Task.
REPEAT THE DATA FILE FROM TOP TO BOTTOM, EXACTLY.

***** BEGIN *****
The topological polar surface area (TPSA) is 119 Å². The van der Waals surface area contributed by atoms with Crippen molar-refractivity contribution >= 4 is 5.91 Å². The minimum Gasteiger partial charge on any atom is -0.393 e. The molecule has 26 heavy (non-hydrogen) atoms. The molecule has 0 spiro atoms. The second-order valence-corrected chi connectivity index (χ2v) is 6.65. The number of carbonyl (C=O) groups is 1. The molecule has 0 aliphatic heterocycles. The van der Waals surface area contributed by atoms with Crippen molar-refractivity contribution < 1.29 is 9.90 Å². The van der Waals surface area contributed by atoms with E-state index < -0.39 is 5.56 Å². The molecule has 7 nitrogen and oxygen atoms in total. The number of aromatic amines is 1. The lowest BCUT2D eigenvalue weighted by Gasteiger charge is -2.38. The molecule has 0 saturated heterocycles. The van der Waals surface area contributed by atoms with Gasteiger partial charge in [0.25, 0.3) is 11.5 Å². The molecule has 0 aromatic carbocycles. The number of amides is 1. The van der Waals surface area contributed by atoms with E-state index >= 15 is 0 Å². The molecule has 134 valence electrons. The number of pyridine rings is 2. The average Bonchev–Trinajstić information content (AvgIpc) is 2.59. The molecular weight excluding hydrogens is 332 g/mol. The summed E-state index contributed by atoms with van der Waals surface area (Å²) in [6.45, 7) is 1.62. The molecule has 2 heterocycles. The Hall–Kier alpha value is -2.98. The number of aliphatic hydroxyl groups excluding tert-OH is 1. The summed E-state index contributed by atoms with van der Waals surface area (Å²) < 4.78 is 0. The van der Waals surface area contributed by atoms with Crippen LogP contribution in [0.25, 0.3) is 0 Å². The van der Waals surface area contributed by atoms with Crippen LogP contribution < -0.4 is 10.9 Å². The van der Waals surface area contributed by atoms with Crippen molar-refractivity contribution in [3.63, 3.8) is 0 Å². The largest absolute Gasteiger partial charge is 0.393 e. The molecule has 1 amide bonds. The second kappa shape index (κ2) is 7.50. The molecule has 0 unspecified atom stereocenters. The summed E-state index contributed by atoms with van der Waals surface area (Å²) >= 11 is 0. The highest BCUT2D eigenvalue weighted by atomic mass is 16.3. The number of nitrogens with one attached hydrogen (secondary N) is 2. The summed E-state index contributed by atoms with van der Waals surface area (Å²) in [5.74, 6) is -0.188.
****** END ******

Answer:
The topological polar surface area (TPSA) is 119 Å². The van der Waals surface area contributed by atoms with Crippen molar-refractivity contribution >= 4 is 5.91 Å². The minimum Gasteiger partial charge on any atom is -0.393 e. The molecule has 26 heavy (non-hydrogen) atoms. The molecule has 0 spiro atoms. The second-order valence-corrected chi connectivity index (χ2v) is 6.65. The number of carbonyl (C=O) groups is 1. The molecule has 0 aliphatic heterocycles. The van der Waals surface area contributed by atoms with Crippen molar-refractivity contribution < 1.29 is 9.90 Å². The van der Waals surface area contributed by atoms with E-state index < -0.39 is 5.56 Å². The molecule has 7 nitrogen and oxygen atoms in total. The number of aromatic amines is 1. The lowest BCUT2D eigenvalue weighted by Gasteiger charge is -2.38. The molecule has 0 saturated heterocycles. The van der Waals surface area contributed by atoms with Gasteiger partial charge in [0.25, 0.3) is 11.5 Å². The molecule has 0 aromatic carbocycles. The number of amides is 1. The van der Waals surface area contributed by atoms with E-state index >= 15 is 0 Å². The molecule has 134 valence electrons. The number of pyridine rings is 2. The average Bonchev–Trinajstić information content (AvgIpc) is 2.59. The molecular weight excluding hydrogens is 332 g/mol. The summed E-state index contributed by atoms with van der Waals surface area (Å²) in [6.45, 7) is 1.62. The molecule has 2 heterocycles. The Hall–Kier alpha value is -2.98. The number of aliphatic hydroxyl groups excluding tert-OH is 1. The summed E-state index contributed by atoms with van der Waals surface area (Å²) < 4.78 is 0. The van der Waals surface area contributed by atoms with Crippen LogP contribution in [0.25, 0.3) is 0 Å². The van der Waals surface area contributed by atoms with Crippen LogP contribution < -0.4 is 10.9 Å². The van der Waals surface area contributed by atoms with Crippen molar-refractivity contribution in [3.63, 3.8) is 0 Å². The largest absolute Gasteiger partial charge is 0.393 e. The molecule has 1 amide bonds. The second kappa shape index (κ2) is 7.50. The molecule has 0 unspecified atom stereocenters. The summed E-state index contributed by atoms with van der Waals surface area (Å²) >= 11 is 0. The highest BCUT2D eigenvalue weighted by atomic mass is 16.3. The number of nitrogens with one attached hydrogen (secondary N) is 2. The summed E-state index contributed by atoms with van der Waals surface area (Å²) in [5.74, 6) is -0.188.